Church Buildings

The oldest surviving churches in Ethiopia, which probably date back to Late Aksumite times, preserve the original rectangular basilica style that was introduced from the eastern Mediterranean. This same style is also found in the famous rock-cut churches of Lalibala (see next section). Most church buildings in Ethiopia today are, however, circular or octagonal in shape, and as such are probably simply larger versions of the normal domestic architectural style of the highlands. These churches, usually built on slight elevations and surrounded by a grove of trees, traditionally have thatched roofs surmounted by an ostrich egg shell or an inverted pot and a cross. Churches also normally stand within a compound which contains other buildings, such as the treasury or store house, and the Beta Lahem, where the eucharistic wine and bread are prepared. The main church building is also generally surrounded by an ambulatory under the shade of the heavily overhanging eaves,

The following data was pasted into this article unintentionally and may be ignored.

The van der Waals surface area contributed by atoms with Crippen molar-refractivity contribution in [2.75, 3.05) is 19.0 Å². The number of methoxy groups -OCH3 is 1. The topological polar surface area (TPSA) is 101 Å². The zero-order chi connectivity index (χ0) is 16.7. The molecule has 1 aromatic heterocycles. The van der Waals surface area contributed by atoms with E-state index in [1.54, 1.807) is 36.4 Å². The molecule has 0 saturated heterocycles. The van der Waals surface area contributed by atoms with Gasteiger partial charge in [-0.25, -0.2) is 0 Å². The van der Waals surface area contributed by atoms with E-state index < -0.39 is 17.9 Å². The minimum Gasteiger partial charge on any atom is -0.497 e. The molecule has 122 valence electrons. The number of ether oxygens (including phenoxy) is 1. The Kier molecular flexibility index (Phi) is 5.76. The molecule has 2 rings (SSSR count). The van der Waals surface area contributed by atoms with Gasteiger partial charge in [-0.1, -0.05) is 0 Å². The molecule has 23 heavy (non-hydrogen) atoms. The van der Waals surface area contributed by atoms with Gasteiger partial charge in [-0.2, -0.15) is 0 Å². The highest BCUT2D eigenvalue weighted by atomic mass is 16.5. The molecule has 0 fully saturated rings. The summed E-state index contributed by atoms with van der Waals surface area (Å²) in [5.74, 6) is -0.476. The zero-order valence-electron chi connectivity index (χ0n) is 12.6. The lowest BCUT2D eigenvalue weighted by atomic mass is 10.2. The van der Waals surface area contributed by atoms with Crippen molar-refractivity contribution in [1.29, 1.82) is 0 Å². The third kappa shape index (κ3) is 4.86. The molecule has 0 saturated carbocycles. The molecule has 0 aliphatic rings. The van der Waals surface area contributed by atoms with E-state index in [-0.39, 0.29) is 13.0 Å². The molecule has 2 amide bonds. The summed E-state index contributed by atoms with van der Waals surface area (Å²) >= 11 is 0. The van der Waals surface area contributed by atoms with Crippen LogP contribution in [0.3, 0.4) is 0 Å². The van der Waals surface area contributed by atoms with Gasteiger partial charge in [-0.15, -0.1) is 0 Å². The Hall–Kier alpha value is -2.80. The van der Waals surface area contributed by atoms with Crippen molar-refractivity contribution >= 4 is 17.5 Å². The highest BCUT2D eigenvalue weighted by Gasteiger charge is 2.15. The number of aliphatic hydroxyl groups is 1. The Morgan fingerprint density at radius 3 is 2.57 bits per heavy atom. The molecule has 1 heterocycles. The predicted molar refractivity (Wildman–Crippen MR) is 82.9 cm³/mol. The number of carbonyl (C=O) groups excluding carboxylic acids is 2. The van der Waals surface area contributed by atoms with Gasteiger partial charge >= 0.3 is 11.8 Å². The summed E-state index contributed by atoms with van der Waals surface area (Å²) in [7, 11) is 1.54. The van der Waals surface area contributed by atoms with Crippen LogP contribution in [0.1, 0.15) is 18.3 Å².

The most distinctive feature of Ethiopian church architecture, however, is the interior. This has a tripartite structure, which in the typical round church takes the form of three concentric rings with the usually square Sanctuary, Maqdas, in the centre. Here is located the Holy of Holies, Qaddusa (or Qaddasta) Qaddusan, the interior of which is shielded from public view by a curtain drawn across the doorway. Only the priests and deacons may enter the Holy of Holies. Within the Holy of Holies is housed the tabot, a representation of the Ark of the Covenant, the original of which Ethiopian tradition says is kept at the Cathedral of St Mary of Zion in Aksum. It is the presence of the tabot which consecrates an Ethiopian church. The tabot takes the form of a large tablet of wood carved with a cruciform design, the text of the Ten Commandments, and the dedication to the saint in whose name the church is consecrated. On feast days the tabot is brought out of the church, wrapped in rich brocades and carried on the heads of the priests. At other times the tabot sits on a stand, known as the Manbara Tabot, or 'Seat of the Tabot', within the Sanctuary. The next ring is known as the Qaddast, and is where communion is offered to the laity. The outermost ring of the church is the Qane Mahlet, or 'Choir', where the liturgy is performed and the congregation stand. There are normally partitions to separate male and female worshippers. Those worshippers who are not in the correct state of ritual purity to enter the church may stand outside in the ambulatory or in the grounds of the church compound to hear the service. The interior walls of the church, particularly of the Sanctuary, are usually covered with wall paintings or hung with icons.

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